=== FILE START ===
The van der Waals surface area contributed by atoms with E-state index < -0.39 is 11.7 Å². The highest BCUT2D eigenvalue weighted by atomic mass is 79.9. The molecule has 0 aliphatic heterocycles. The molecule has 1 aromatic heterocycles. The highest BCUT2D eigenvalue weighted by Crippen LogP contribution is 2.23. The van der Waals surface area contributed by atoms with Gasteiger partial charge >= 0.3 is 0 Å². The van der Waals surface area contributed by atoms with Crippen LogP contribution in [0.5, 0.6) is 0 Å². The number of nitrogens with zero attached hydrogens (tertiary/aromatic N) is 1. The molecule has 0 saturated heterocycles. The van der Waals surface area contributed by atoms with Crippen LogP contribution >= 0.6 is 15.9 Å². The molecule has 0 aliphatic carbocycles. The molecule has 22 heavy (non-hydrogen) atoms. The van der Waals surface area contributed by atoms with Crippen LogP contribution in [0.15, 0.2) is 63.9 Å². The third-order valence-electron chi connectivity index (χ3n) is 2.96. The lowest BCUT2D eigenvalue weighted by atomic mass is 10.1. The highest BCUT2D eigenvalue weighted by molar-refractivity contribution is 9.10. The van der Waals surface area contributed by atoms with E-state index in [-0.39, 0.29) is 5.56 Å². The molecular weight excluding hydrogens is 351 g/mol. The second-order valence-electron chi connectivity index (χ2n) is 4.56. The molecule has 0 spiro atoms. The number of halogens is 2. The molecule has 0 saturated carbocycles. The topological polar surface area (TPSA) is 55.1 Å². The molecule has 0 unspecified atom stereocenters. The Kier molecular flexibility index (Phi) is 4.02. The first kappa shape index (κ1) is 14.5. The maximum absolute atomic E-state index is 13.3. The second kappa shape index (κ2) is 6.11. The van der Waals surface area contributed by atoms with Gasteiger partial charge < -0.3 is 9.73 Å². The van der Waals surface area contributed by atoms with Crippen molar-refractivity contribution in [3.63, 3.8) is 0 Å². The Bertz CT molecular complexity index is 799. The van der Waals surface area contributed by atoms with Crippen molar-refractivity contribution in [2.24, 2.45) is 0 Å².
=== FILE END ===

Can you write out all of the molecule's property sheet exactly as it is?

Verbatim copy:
The van der Waals surface area contributed by atoms with E-state index < -0.39 is 11.7 Å². The highest BCUT2D eigenvalue weighted by atomic mass is 79.9. The molecule has 0 aliphatic heterocycles. The molecule has 1 aromatic heterocycles. The highest BCUT2D eigenvalue weighted by Crippen LogP contribution is 2.23. The van der Waals surface area contributed by atoms with Gasteiger partial charge >= 0.3 is 0 Å². The van der Waals surface area contributed by atoms with Crippen LogP contribution in [0.5, 0.6) is 0 Å². The number of nitrogens with zero attached hydrogens (tertiary/aromatic N) is 1. The molecule has 0 saturated heterocycles. The van der Waals surface area contributed by atoms with Crippen LogP contribution >= 0.6 is 15.9 Å². The molecule has 0 aliphatic carbocycles. The molecule has 22 heavy (non-hydrogen) atoms. The van der Waals surface area contributed by atoms with Crippen LogP contribution in [0.15, 0.2) is 63.9 Å². The third-order valence-electron chi connectivity index (χ3n) is 2.96. The lowest BCUT2D eigenvalue weighted by atomic mass is 10.1. The highest BCUT2D eigenvalue weighted by molar-refractivity contribution is 9.10. The van der Waals surface area contributed by atoms with E-state index in [-0.39, 0.29) is 5.56 Å². The molecular weight excluding hydrogens is 351 g/mol. The second-order valence-electron chi connectivity index (χ2n) is 4.56. The molecule has 0 spiro atoms. The number of halogens is 2. The molecule has 0 saturated carbocycles. The topological polar surface area (TPSA) is 55.1 Å². The molecule has 0 unspecified atom stereocenters. The Kier molecular flexibility index (Phi) is 4.02. The first kappa shape index (κ1) is 14.5. The maximum absolute atomic E-state index is 13.3. The second kappa shape index (κ2) is 6.11. The van der Waals surface area contributed by atoms with Gasteiger partial charge < -0.3 is 9.73 Å². The van der Waals surface area contributed by atoms with Crippen molar-refractivity contribution in [3.63, 3.8) is 0 Å². The Bertz CT molecular complexity index is 799. The van der Waals surface area contributed by atoms with Crippen molar-refractivity contribution in [2.24, 2.45) is 0 Å².